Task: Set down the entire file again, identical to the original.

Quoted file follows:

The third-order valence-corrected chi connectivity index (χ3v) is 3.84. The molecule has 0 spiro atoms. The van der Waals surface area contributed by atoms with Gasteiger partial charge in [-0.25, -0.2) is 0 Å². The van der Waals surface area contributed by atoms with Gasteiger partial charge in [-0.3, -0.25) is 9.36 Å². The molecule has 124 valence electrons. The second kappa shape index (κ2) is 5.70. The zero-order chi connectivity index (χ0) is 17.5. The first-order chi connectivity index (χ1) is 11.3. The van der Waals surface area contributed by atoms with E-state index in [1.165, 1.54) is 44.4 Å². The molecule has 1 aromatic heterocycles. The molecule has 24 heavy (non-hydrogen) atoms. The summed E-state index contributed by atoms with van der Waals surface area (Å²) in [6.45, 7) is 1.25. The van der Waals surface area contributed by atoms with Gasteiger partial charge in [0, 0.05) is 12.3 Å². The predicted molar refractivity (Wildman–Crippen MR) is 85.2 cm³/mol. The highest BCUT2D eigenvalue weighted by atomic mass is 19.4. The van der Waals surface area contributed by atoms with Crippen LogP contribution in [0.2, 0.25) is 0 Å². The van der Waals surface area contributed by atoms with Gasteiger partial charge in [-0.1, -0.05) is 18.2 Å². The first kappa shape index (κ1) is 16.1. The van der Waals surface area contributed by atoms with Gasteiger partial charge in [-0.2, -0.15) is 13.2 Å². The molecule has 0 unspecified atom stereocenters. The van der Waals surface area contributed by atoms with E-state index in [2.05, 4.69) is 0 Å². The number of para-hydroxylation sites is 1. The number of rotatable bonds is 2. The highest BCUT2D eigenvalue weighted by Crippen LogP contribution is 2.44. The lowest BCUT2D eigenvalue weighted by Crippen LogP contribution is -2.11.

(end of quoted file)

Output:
The third-order valence-corrected chi connectivity index (χ3v) is 3.84. The molecule has 0 spiro atoms. The van der Waals surface area contributed by atoms with Gasteiger partial charge in [-0.25, -0.2) is 0 Å². The van der Waals surface area contributed by atoms with Gasteiger partial charge in [-0.3, -0.25) is 9.36 Å². The molecule has 124 valence electrons. The second kappa shape index (κ2) is 5.70. The zero-order chi connectivity index (χ0) is 17.5. The first-order chi connectivity index (χ1) is 11.3. The van der Waals surface area contributed by atoms with E-state index in [1.165, 1.54) is 44.4 Å². The molecule has 1 aromatic heterocycles. The molecule has 24 heavy (non-hydrogen) atoms. The summed E-state index contributed by atoms with van der Waals surface area (Å²) in [6.45, 7) is 1.25. The van der Waals surface area contributed by atoms with Gasteiger partial charge in [0, 0.05) is 12.3 Å². The predicted molar refractivity (Wildman–Crippen MR) is 85.2 cm³/mol. The highest BCUT2D eigenvalue weighted by atomic mass is 19.4. The van der Waals surface area contributed by atoms with Crippen LogP contribution in [0.2, 0.25) is 0 Å². The van der Waals surface area contributed by atoms with Gasteiger partial charge in [-0.1, -0.05) is 18.2 Å². The first kappa shape index (κ1) is 16.1. The van der Waals surface area contributed by atoms with Gasteiger partial charge in [-0.2, -0.15) is 13.2 Å². The molecule has 0 unspecified atom stereocenters. The van der Waals surface area contributed by atoms with E-state index in [2.05, 4.69) is 0 Å². The number of para-hydroxylation sites is 1. The number of rotatable bonds is 2. The highest BCUT2D eigenvalue weighted by Crippen LogP contribution is 2.44. The lowest BCUT2D eigenvalue weighted by Crippen LogP contribution is -2.11.